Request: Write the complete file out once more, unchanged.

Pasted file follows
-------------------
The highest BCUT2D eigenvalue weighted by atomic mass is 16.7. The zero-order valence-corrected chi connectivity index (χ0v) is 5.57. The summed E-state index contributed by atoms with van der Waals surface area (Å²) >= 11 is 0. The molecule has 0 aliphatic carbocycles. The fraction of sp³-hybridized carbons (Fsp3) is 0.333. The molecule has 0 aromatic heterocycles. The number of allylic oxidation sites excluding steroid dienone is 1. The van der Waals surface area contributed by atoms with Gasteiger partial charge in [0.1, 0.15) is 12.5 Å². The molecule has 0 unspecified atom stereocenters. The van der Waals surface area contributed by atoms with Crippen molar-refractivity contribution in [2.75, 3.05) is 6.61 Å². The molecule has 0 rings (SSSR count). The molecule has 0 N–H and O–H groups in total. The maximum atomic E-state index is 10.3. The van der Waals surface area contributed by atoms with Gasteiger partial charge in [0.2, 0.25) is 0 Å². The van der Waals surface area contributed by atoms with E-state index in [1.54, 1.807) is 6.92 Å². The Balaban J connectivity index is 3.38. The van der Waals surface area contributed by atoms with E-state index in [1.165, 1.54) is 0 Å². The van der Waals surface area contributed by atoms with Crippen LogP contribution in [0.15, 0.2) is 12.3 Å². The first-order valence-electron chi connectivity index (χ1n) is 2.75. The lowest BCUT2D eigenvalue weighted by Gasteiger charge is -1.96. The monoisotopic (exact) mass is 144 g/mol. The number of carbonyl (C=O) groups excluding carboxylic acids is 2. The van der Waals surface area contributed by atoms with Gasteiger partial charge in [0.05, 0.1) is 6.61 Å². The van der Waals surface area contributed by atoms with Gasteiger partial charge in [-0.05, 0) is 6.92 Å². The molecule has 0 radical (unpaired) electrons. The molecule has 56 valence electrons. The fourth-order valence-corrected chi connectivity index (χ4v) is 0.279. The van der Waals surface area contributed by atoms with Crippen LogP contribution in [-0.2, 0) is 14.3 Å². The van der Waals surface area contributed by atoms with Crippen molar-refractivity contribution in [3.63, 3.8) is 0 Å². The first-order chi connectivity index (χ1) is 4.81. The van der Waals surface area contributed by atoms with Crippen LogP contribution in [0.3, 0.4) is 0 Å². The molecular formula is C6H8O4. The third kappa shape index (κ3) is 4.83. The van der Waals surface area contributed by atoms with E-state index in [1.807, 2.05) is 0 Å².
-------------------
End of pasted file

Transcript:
The highest BCUT2D eigenvalue weighted by atomic mass is 16.7. The zero-order valence-corrected chi connectivity index (χ0v) is 5.57. The summed E-state index contributed by atoms with van der Waals surface area (Å²) >= 11 is 0. The molecule has 0 aliphatic carbocycles. The fraction of sp³-hybridized carbons (Fsp3) is 0.333. The molecule has 0 aromatic heterocycles. The number of allylic oxidation sites excluding steroid dienone is 1. The van der Waals surface area contributed by atoms with Gasteiger partial charge in [0.1, 0.15) is 12.5 Å². The molecule has 0 unspecified atom stereocenters. The van der Waals surface area contributed by atoms with Crippen molar-refractivity contribution in [2.75, 3.05) is 6.61 Å². The molecule has 0 rings (SSSR count). The molecule has 0 N–H and O–H groups in total. The maximum atomic E-state index is 10.3. The van der Waals surface area contributed by atoms with Gasteiger partial charge in [0.2, 0.25) is 0 Å². The van der Waals surface area contributed by atoms with E-state index in [1.54, 1.807) is 6.92 Å². The Balaban J connectivity index is 3.38. The van der Waals surface area contributed by atoms with E-state index in [1.165, 1.54) is 0 Å². The van der Waals surface area contributed by atoms with Crippen LogP contribution in [0.15, 0.2) is 12.3 Å². The first-order valence-electron chi connectivity index (χ1n) is 2.75. The lowest BCUT2D eigenvalue weighted by Gasteiger charge is -1.96. The monoisotopic (exact) mass is 144 g/mol. The number of carbonyl (C=O) groups excluding carboxylic acids is 2. The van der Waals surface area contributed by atoms with Gasteiger partial charge in [0.05, 0.1) is 6.61 Å². The van der Waals surface area contributed by atoms with Gasteiger partial charge in [-0.05, 0) is 6.92 Å². The molecule has 0 radical (unpaired) electrons. The molecule has 56 valence electrons. The fourth-order valence-corrected chi connectivity index (χ4v) is 0.279. The van der Waals surface area contributed by atoms with Crippen LogP contribution in [-0.2, 0) is 14.3 Å². The van der Waals surface area contributed by atoms with Crippen molar-refractivity contribution in [3.63, 3.8) is 0 Å². The first-order chi connectivity index (χ1) is 4.81. The van der Waals surface area contributed by atoms with Crippen LogP contribution in [0.3, 0.4) is 0 Å². The molecular formula is C6H8O4. The third kappa shape index (κ3) is 4.83. The van der Waals surface area contributed by atoms with E-state index in [1.807, 2.05) is 0 Å².